How long does it take before a customer loses interest in a sale? How many wrong pages must they go through before they give up and bounce? From the instant a shopper enters your site, a timer on their patience starts slowly unwinding. The goal of your eCommerce navigation is to get them to where they need to go before the timer runs out.

And considering our global attention span these days, it’s got its work cut out for it.

We’ve already written quite a bit about eCommerce navigation in the past, but in this article we’re going to take a new angle. We’re going to compare three different but praiseworthy sites and see how they each approach the same categories. All three sites have their own style, so we put them side-by-side to explore all facets of the eCommerce navigation pillars.


Winestyr Home

The first site, Winestyr, is an online vendor of small-production wines. Disillusioned by the “Big Wine” companies, they took the web to share the lesser-known fine wines with the masses. Their site design style is what I would call “new traditional.” It tends to do things by the book, but the latest version of the book including all the the best trends and UI patterns.


Paul Valentine Home

Watch designer Paul Valentine, our second second site, takes a more experimental approach. As a fashion ecommerce store, it’s expected to be more cutting edge and avant-garde in its site design to create a chic user experience that appeals to fashion shoppers. We see a lot of new and unique design choices, and all of them seem to somehow work in context.


House of Fraser Home

Last, we include the site for the legendary House of Fraser. Starting as a modest drapery shop in Victorian-era Glasgow, the brand has spent the better part of the last two centuries expanding into one of the largest international department store chains in the world. We wanted to include House of Fraser for its unique input on an issue that affects many eCommerce stores: how to you organize a site with too many products?

We’ll explore how each site handles 5 key aspects of eCommerce navigation:

  1. Main Menu
  2. Secondary Menu
  3. Search Function
  4. Animation
  5. Home Page Features

Showing these three approach back-to-back will hopefully reveal new options and inspire new ideas that you can apply to your own site’s eCommerce navigation today.


1. Main Menu

As the first place a shopper typically looks when they want to go somewhere, the main menu is the perfect place to start. In many ways this is the spinal cord of your entire navigation system, especially if it remains identical on every page. This puts it under a lot of pressure, and as such must be designed with care.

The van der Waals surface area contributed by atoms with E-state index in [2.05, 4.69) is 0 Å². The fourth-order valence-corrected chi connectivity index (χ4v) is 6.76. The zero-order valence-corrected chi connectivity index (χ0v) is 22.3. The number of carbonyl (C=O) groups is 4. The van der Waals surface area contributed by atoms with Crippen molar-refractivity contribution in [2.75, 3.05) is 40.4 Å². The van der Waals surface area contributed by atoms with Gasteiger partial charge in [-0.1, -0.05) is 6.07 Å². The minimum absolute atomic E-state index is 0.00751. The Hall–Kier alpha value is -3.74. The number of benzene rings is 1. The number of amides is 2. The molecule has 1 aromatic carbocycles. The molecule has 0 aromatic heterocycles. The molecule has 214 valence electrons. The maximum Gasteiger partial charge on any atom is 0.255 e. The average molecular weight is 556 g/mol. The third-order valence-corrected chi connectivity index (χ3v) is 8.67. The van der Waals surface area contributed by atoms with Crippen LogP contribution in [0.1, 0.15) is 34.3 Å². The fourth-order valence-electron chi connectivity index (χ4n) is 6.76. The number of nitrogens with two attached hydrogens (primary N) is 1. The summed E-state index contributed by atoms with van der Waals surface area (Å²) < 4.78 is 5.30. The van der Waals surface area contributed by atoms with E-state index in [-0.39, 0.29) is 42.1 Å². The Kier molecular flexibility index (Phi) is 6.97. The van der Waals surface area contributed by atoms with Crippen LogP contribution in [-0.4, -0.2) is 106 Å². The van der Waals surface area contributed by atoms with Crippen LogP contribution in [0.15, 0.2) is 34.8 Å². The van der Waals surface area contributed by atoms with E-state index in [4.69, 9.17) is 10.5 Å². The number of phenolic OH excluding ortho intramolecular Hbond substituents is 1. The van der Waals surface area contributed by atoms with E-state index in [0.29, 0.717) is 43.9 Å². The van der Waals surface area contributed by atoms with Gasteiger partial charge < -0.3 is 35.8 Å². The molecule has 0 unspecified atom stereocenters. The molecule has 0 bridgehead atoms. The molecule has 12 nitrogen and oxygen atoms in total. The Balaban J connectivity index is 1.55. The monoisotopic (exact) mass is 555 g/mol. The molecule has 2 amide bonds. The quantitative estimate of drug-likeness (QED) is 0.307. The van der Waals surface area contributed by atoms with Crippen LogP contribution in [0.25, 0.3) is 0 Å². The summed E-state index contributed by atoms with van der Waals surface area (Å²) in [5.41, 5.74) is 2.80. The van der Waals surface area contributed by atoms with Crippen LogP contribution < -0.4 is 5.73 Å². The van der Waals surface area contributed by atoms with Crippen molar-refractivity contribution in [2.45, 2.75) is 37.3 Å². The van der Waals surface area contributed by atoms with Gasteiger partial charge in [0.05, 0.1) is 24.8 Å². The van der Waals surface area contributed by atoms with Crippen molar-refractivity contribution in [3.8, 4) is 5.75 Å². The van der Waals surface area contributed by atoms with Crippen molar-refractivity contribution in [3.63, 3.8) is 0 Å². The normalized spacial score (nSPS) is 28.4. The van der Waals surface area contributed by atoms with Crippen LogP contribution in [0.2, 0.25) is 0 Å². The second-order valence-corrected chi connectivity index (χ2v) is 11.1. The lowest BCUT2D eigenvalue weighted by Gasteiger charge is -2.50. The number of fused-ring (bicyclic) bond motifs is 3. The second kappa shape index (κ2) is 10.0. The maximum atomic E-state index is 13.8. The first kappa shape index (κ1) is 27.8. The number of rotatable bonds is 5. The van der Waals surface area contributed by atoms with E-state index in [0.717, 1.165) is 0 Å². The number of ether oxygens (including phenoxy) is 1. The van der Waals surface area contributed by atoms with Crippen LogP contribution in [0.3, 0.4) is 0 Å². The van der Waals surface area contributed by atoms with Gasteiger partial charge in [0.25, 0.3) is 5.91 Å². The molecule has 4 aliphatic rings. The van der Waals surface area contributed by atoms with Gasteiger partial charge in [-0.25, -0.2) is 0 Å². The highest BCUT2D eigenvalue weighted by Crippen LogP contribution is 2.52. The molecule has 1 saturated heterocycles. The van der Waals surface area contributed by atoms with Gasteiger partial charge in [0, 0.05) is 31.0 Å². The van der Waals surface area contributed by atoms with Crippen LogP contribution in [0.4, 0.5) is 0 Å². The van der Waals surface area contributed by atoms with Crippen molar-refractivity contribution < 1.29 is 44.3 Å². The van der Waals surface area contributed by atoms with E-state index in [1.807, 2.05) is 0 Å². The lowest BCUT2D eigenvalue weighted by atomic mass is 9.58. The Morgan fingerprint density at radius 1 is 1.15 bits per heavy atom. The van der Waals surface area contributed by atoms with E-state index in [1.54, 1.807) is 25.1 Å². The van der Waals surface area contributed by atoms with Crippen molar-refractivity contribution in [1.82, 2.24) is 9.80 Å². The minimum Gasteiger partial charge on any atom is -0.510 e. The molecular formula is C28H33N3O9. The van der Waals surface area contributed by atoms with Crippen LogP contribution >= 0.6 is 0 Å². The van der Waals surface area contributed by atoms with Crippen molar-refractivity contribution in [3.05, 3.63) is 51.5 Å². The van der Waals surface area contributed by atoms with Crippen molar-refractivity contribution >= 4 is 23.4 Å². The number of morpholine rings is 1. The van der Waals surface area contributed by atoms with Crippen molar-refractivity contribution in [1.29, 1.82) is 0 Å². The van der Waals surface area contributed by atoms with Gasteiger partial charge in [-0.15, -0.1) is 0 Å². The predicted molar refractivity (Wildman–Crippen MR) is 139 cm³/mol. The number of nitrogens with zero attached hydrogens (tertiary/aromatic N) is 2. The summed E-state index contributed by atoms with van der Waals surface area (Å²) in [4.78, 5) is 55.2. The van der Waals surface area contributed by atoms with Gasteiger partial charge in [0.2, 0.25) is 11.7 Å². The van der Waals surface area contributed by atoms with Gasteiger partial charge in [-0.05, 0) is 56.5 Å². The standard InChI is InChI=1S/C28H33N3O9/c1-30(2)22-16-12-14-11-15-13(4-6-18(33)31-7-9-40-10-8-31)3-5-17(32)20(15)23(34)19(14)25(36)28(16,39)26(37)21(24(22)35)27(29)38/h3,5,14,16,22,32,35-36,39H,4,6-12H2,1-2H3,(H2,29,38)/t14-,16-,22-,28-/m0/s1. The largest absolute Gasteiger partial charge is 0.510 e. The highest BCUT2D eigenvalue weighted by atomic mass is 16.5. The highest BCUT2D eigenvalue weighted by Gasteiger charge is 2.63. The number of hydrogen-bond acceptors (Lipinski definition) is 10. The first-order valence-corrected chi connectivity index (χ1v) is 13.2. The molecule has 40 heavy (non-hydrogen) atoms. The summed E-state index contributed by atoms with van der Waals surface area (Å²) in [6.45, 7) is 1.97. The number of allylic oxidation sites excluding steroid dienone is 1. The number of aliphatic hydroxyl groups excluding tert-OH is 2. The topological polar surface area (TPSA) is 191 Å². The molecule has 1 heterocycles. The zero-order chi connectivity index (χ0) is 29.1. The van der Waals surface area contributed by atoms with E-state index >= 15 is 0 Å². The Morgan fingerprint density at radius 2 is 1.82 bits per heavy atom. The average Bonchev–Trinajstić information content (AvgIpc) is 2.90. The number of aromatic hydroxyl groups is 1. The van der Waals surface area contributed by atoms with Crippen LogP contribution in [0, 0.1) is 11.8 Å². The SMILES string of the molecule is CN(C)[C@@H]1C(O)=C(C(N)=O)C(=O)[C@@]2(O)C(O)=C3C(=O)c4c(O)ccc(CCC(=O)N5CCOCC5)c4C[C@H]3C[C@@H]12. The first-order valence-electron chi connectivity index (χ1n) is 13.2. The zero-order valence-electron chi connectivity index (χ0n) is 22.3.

Typically you don’t want to overstuff your main menu with too many category titles, even if you have many. Nor do you want to stick the less popular categories together in a vague, grab-bag group like “other” or “more.” Popular theory is to include no more than 10 items in your main menu. From there, drop-downs and subcategories with take care of the rest.


Winestyr Main Menu 1

As expected, Winestyr takes the standard approach with a modern spin. It includes all the items it needs — its main categories, About page, cart, and login — but arranges them in a slightly different way. Typically sites will use the main menu for their product categories and the smaller top menu for site-related links like login. Winestyr combines them all in the main menu, freeing up the top menu to lend more visibility to its shipping promotions, one of their brand’s strengths.


Paul Valentine

Paul Valentine Main Menu

Wasting no time to demonstrate its originality, Paul Valentine breaks mold after mold with its main menu. For starters, it’s not even visible on the landing screen. Nothing is except a high-def photo of a couple of their watches. You have to scroll down before the main menu appears… from the left side. While side navigation menus are not uncommon (Amazon), they’re almost always accompanied by horizontal menus at the top.

As the final surprise, the menu is ultra minimal with only three essential icons: brand, hamburger, and cart. Paul Valentine can get away with a hamburger icon because they’re product range includes only watches and watch straps. They saw that they could get away with stuffing


House of Fraser

House of Fraser Main Menu

House of Fraser features a simple, though strategic main header navigation. It’s segmented beautifully, with symmetrical groupings of similar links and a secondary horizontal menu for enticing promotions.

The brand name and search function take center stage. By emphasizing the search function so prominently as the main method of navigation, they don’t have to waste space listing out each of their many product categories. That’s the job of the “Shop by Department/Brand” functions, with hidden mega menus to conserve space. House of Fraser gets extra points for not only allowing multiple entry types in the search function, but by communicating this through their greyed out default entry.

And, despite the sheer magnitude and size of the site, the menu has an excess of empty space, making it easy to read and faster to scan. Don’t let the simple appearance of this main menu fool you — it’s actually quite intricate and meticulously planned.


2. Secondary Menus

More often than not, online stores can’t fit all their categories in their main menu, necessitating in drop-downs, drawers, and pull-outs. The main issue is whether to use mega menus or keep things small and simple; but, as we explained in our article on 11 Navigation Best Practices, the amount of content should determine the type of menu.



Winestyr Secondary Menu

True to form, Winestyr sticks to the basics. A third, hidden horizontal menu appears on hovering to list the subcategories of each main item. The hover controls are a nice, modern touch that conserve screen space and make the site more enjoyable to use. It’s worth noting that they chose a horizontal bar rather than a vertical drop-down; perhaps it’s for the aesthetic of the two cadet blue banners separated by the white one. It does seem to compact the menu nicely to keep focus on the hero image.


Paul Valentine

Paul Valentine Secondary Menu

Paul Valentine’s hamburger approach pays off in the side-drawer. Here you have the necessary content that didn’t make the cut for the main menu: product categories, brand info, promotions, social sharing. They even add the Account icon above the shopping cart only after the secondary menu opens. For Brand and Customer Car, an additional drawer menu opens out when clicked. It’s worth mentioning twice that Paul Valentine can only succeed with this degree of minimalism because they only sell two types of products.

Notice how the rest of the site gets darkened in the background. This makes it easier for the shopper to focus on the open navigation menu without distraction, increasing the chances of them finding what they’re looking for.